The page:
Optimizing tooling and organization for prototyping

Having a tool changer is great, but 21 pockets doesn’t go that far when I need multiple sets of drills and taps (I’m just starting to experiment with combination drill/taps for some through holes). To give myself maximum flexibility, I’ve got basic end/face mills setup for steel and aluminum, and I’m leaving the rest of the space flexible for each job:

13D taster
2 1/8″ 3 flute finisher (Al)
3 1/4″ 3 flute finisher (Al)
4 1/2″ 3 flute rougher (Al)
5 2″ facemill (Al)
10 #3 center drill (Al or steel)
11 1/4″ chamfer mill (Al or steel)
181/8″ 4 flute finisher (steel)
191/4″ 4 flute finisher (steel)
201/2″ 4 flute rougher (steel)
213″ facemill (steel)

The center drill and chamfer mill are theoretically setup to minimize average tool change time, but since I cut mostly aluminum they probably don’t. I have mostly moved to drilling without center drilling first though, so that one at least is less critical.

The benefit of splitting these up along material lines is that if I need the space I can easily just pull all the holders for whatever material I’m not currently running. Theoretically I could pull the 3D taster most of the time as well, but I do use it fairly often so I haven’t gotten there yet.

The other factor in tool organization is what tools are permanently setup in their own tool holder, so I can set the offset and just switch them in as necessary (rather than have to remeasure, which is not that difficult but does add time). The biggest factor in that is cost, because it requires more tool holders, and I’m slowly adding to my collection as I get the opportunity.

I’ve found that SK16 collet holders are nice (low runout and lower torque required to seat than ER collets), and fairly inexpensive (a Maritool collet is ~$20, and Shars tool holders are ~$80). I have a previous post on my limited testing of Shars tool holders versus the Maritools here. The flexibility of a collet system is hard to argue with in a prototyping environment, although I know there are lots of people who would suggest heat shink or milling chucks (which are both out of my budget for now).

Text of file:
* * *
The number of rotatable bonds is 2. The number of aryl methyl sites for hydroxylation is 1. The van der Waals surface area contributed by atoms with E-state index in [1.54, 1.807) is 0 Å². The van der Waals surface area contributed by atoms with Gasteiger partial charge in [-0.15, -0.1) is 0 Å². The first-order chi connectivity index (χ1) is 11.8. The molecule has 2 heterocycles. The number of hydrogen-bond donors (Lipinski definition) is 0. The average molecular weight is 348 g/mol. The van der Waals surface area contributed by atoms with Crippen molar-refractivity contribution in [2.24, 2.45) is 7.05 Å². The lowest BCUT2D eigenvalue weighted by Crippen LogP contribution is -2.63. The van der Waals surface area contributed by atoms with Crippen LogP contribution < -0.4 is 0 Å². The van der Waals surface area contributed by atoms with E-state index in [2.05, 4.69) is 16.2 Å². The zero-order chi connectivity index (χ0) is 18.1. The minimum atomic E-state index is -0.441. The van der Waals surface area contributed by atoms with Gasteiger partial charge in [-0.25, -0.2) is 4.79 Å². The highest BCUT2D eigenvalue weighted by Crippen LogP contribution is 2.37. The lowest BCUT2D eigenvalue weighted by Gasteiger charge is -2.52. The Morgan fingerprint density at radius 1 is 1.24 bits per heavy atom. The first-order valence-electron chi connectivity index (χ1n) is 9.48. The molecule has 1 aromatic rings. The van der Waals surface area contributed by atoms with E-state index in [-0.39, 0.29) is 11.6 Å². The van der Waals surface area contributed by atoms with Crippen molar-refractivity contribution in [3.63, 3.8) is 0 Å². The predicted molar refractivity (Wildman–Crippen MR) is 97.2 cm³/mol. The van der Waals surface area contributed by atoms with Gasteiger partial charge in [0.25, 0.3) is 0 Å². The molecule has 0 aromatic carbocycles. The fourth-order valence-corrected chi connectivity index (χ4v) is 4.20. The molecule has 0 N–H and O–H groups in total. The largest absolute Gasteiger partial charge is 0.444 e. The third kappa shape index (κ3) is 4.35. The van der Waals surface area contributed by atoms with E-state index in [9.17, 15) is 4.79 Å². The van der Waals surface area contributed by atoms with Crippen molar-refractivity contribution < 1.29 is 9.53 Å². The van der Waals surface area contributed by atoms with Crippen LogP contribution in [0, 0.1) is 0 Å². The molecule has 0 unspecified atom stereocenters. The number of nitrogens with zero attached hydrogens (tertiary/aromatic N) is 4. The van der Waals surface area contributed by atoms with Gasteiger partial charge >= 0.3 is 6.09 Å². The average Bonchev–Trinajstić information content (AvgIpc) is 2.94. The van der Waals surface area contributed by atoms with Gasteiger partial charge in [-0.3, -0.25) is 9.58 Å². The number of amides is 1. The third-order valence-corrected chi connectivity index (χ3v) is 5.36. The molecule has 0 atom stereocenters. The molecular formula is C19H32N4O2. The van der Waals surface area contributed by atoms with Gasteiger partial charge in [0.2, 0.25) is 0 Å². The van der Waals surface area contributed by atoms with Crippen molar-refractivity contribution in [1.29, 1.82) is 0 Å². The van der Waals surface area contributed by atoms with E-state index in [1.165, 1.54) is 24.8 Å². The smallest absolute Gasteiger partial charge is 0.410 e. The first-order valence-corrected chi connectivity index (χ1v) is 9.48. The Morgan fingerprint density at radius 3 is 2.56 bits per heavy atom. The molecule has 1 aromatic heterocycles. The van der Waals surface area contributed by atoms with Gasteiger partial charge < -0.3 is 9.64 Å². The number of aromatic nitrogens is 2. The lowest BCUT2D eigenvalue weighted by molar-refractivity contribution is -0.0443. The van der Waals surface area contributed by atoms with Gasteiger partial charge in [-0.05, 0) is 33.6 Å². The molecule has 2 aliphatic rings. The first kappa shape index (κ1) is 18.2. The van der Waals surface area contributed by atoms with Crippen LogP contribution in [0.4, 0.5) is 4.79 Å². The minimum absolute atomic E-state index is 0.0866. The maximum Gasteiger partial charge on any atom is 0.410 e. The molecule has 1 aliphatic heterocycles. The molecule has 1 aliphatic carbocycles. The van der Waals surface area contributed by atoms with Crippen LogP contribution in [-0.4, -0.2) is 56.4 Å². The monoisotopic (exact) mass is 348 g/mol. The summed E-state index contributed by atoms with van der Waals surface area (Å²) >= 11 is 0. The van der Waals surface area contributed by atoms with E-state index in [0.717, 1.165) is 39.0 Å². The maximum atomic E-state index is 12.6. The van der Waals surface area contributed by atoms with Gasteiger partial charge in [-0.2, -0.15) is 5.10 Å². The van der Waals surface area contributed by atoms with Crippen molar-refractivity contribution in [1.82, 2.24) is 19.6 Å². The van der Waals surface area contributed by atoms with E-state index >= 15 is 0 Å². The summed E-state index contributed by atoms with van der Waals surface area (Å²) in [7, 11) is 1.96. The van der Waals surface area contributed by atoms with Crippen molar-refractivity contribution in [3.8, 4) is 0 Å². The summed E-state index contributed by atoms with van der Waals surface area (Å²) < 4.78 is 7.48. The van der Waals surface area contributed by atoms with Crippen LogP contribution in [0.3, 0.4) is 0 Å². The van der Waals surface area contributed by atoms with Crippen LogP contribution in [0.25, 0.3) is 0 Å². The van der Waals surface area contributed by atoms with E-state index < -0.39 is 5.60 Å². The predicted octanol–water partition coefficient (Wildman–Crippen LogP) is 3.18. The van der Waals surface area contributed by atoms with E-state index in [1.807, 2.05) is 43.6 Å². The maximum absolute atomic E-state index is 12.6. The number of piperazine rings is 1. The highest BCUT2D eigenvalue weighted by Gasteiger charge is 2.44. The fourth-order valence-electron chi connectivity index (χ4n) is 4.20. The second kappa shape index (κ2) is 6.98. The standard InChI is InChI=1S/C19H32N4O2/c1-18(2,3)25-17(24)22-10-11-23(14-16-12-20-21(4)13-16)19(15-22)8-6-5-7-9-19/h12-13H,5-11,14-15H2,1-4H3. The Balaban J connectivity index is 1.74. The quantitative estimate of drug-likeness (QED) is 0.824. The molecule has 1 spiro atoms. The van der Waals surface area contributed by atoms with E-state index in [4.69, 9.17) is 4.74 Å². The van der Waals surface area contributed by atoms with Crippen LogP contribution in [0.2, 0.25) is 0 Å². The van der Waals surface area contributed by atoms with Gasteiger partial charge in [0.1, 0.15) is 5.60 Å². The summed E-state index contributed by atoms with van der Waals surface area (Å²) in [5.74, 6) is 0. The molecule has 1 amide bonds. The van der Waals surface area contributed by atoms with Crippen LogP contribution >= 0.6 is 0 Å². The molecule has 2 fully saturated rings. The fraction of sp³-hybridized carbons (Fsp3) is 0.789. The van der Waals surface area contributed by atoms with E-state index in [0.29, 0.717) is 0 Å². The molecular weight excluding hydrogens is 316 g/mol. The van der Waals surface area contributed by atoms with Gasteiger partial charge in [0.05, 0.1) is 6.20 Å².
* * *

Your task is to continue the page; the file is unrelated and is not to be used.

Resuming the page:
I have also discovered slitting saws and have been blown away by how effective they are for minimizing operations required for small parts. I was really surprised that they produce flat surfaces even when a very small web is left to hold up the part (I have been using 0.010″; in aluminum this snaps off with a couple bends).

I keep track of all of this using a Google Sheets document, so I can reference it on my computer in the shop and while programming in my office. I’ve made an example copy if you’re interested.

Turning a compressor tank into a fire pit

This tank came with my Quincy 325 compressor, which is now happily chugging away on a 60 gallon tank. I originally got it working on this tank, but I could tell that the inside was in bad shape and wasn’t sure the extent of the corrosion or health of the tank. To start with, I cut the tank in half with an angle grinder (and a whole pile of cutting discs). The wood shims were inserted to support the top as I cut around the tank, which ended up working great, and then I lifted the top off by strapping underneath the deck that the motor and compressor mounted to.

Turns out it’s very rusty in there. This tank wasn’t even that old, it was manufactured in 1993. Now, it might be that the serious pitting in the bottom wouldn’t have been an issue, but frankly the thing was bigger than I need and anxiety inducing enough that I didn’t want to keep it. If I’d payed anything like retail it would be a different story, but I payed around $450 including shipping for the entire compressor setup.

It takes a lot of cutoff wheels to get through this much steel.

‘Learning Experiences’ – crashes, broken tooling

This crash had a really neat outcome but a dead stupid root cause: I forgot to run the script that converts tool lengths from negative to positive. The tool ran into a piece of aluminum being used sacrificially under some thin polycarbonate, and impressively the drill survived. I didn’t stop the spindle as quickly as I should have, and it did a little orbital welding, which actually caused aluminum to flow up through the collet and into the collet nut.

A careless mistake: my first time using a slitting saw, and I had it on backwards (but spinning the right way). More orbital welding…

Lots of broken carbide: crashes from bad code, a loose vise, and a post processor that wasn’t setup for transitioning between multiple WCSs.

How I learned to check my coolant level regularly…after a few months the water does start to evaporate, and then you run out in the middle of a slitting cycle and the carbide explodes.